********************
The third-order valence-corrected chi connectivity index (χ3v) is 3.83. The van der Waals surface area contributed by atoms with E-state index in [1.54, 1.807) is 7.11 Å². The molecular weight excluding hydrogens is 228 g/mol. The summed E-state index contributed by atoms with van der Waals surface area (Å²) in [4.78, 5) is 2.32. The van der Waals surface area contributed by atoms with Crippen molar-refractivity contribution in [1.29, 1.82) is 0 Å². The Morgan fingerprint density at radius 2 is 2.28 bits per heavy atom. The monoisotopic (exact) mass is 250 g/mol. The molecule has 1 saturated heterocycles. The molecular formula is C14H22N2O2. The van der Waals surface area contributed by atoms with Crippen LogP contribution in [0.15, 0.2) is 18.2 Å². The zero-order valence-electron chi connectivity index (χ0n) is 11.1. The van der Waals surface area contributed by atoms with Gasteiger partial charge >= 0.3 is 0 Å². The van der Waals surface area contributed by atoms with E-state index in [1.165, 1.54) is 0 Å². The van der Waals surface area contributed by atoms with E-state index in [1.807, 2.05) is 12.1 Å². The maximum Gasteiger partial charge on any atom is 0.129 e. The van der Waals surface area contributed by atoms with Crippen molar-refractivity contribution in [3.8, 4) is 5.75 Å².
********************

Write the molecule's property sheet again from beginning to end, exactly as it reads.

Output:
The third-order valence-corrected chi connectivity index (χ3v) is 3.83. The van der Waals surface area contributed by atoms with E-state index in [1.54, 1.807) is 7.11 Å². The molecular weight excluding hydrogens is 228 g/mol. The summed E-state index contributed by atoms with van der Waals surface area (Å²) in [4.78, 5) is 2.32. The van der Waals surface area contributed by atoms with Crippen molar-refractivity contribution in [1.29, 1.82) is 0 Å². The Morgan fingerprint density at radius 2 is 2.28 bits per heavy atom. The monoisotopic (exact) mass is 250 g/mol. The molecule has 1 saturated heterocycles. The molecular formula is C14H22N2O2. The van der Waals surface area contributed by atoms with Crippen LogP contribution in [0.15, 0.2) is 18.2 Å². The zero-order valence-electron chi connectivity index (χ0n) is 11.1. The van der Waals surface area contributed by atoms with Gasteiger partial charge >= 0.3 is 0 Å². The van der Waals surface area contributed by atoms with E-state index in [1.165, 1.54) is 0 Å². The van der Waals surface area contributed by atoms with E-state index in [1.807, 2.05) is 12.1 Å². The maximum Gasteiger partial charge on any atom is 0.129 e. The van der Waals surface area contributed by atoms with Crippen molar-refractivity contribution in [3.8, 4) is 5.75 Å².